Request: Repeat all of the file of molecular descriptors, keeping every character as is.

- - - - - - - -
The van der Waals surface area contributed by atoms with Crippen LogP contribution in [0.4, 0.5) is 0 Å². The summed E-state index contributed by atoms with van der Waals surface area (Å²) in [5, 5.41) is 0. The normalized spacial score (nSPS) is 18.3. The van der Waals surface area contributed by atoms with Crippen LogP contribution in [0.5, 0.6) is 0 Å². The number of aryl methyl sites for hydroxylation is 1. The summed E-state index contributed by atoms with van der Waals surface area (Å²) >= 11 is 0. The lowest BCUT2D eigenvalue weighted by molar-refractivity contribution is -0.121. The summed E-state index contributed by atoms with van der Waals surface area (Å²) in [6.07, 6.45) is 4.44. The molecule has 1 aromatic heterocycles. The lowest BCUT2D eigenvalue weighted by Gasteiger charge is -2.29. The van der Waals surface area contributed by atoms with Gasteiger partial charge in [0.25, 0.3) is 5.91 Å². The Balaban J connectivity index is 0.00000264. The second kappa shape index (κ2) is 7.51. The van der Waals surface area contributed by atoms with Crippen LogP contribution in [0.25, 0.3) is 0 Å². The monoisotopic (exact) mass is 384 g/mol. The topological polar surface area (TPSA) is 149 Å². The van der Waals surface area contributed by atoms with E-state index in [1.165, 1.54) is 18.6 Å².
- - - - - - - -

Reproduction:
The van der Waals surface area contributed by atoms with Crippen LogP contribution in [0.4, 0.5) is 0 Å². The summed E-state index contributed by atoms with van der Waals surface area (Å²) in [5, 5.41) is 0. The normalized spacial score (nSPS) is 18.3. The van der Waals surface area contributed by atoms with Crippen LogP contribution in [0.5, 0.6) is 0 Å². The number of aryl methyl sites for hydroxylation is 1. The summed E-state index contributed by atoms with van der Waals surface area (Å²) >= 11 is 0. The lowest BCUT2D eigenvalue weighted by molar-refractivity contribution is -0.121. The summed E-state index contributed by atoms with van der Waals surface area (Å²) in [6.07, 6.45) is 4.44. The molecule has 1 aromatic heterocycles. The lowest BCUT2D eigenvalue weighted by Gasteiger charge is -2.29. The van der Waals surface area contributed by atoms with Gasteiger partial charge in [0.25, 0.3) is 5.91 Å². The Balaban J connectivity index is 0.00000264. The second kappa shape index (κ2) is 7.51. The van der Waals surface area contributed by atoms with Crippen LogP contribution in [0.25, 0.3) is 0 Å². The monoisotopic (exact) mass is 384 g/mol. The topological polar surface area (TPSA) is 149 Å². The van der Waals surface area contributed by atoms with E-state index in [1.165, 1.54) is 18.6 Å².